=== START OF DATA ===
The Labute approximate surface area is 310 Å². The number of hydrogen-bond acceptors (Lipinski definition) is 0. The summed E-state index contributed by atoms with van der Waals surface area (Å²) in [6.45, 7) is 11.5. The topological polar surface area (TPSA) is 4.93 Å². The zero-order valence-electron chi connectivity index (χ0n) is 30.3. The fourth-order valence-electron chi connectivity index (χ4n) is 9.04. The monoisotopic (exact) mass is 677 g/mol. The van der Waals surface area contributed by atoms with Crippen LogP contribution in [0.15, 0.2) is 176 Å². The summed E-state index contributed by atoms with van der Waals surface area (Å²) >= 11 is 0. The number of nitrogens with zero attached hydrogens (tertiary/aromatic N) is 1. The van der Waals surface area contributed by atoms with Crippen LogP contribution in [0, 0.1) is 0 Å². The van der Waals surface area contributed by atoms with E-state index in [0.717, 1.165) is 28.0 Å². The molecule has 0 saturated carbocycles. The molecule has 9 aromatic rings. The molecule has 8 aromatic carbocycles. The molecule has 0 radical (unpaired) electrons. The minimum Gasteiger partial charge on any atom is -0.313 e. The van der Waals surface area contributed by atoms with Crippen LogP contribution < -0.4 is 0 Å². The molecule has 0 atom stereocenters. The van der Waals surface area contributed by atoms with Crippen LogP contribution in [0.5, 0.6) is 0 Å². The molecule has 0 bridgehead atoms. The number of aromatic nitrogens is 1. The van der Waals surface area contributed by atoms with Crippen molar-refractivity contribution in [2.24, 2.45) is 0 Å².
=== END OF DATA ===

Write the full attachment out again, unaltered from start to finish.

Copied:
The Labute approximate surface area is 310 Å². The number of hydrogen-bond acceptors (Lipinski definition) is 0. The summed E-state index contributed by atoms with van der Waals surface area (Å²) in [6.45, 7) is 11.5. The topological polar surface area (TPSA) is 4.93 Å². The zero-order valence-electron chi connectivity index (χ0n) is 30.3. The fourth-order valence-electron chi connectivity index (χ4n) is 9.04. The monoisotopic (exact) mass is 677 g/mol. The van der Waals surface area contributed by atoms with Crippen LogP contribution in [0.15, 0.2) is 176 Å². The summed E-state index contributed by atoms with van der Waals surface area (Å²) >= 11 is 0. The number of nitrogens with zero attached hydrogens (tertiary/aromatic N) is 1. The van der Waals surface area contributed by atoms with Crippen LogP contribution in [0, 0.1) is 0 Å². The van der Waals surface area contributed by atoms with E-state index in [0.717, 1.165) is 28.0 Å². The molecule has 0 saturated carbocycles. The molecule has 9 aromatic rings. The molecule has 8 aromatic carbocycles. The molecule has 0 radical (unpaired) electrons. The minimum Gasteiger partial charge on any atom is -0.313 e. The van der Waals surface area contributed by atoms with Crippen LogP contribution < -0.4 is 0 Å². The molecule has 0 atom stereocenters. The van der Waals surface area contributed by atoms with Crippen LogP contribution in [0.5, 0.6) is 0 Å². The molecule has 0 bridgehead atoms. The number of aromatic nitrogens is 1. The van der Waals surface area contributed by atoms with Crippen molar-refractivity contribution in [2.24, 2.45) is 0 Å².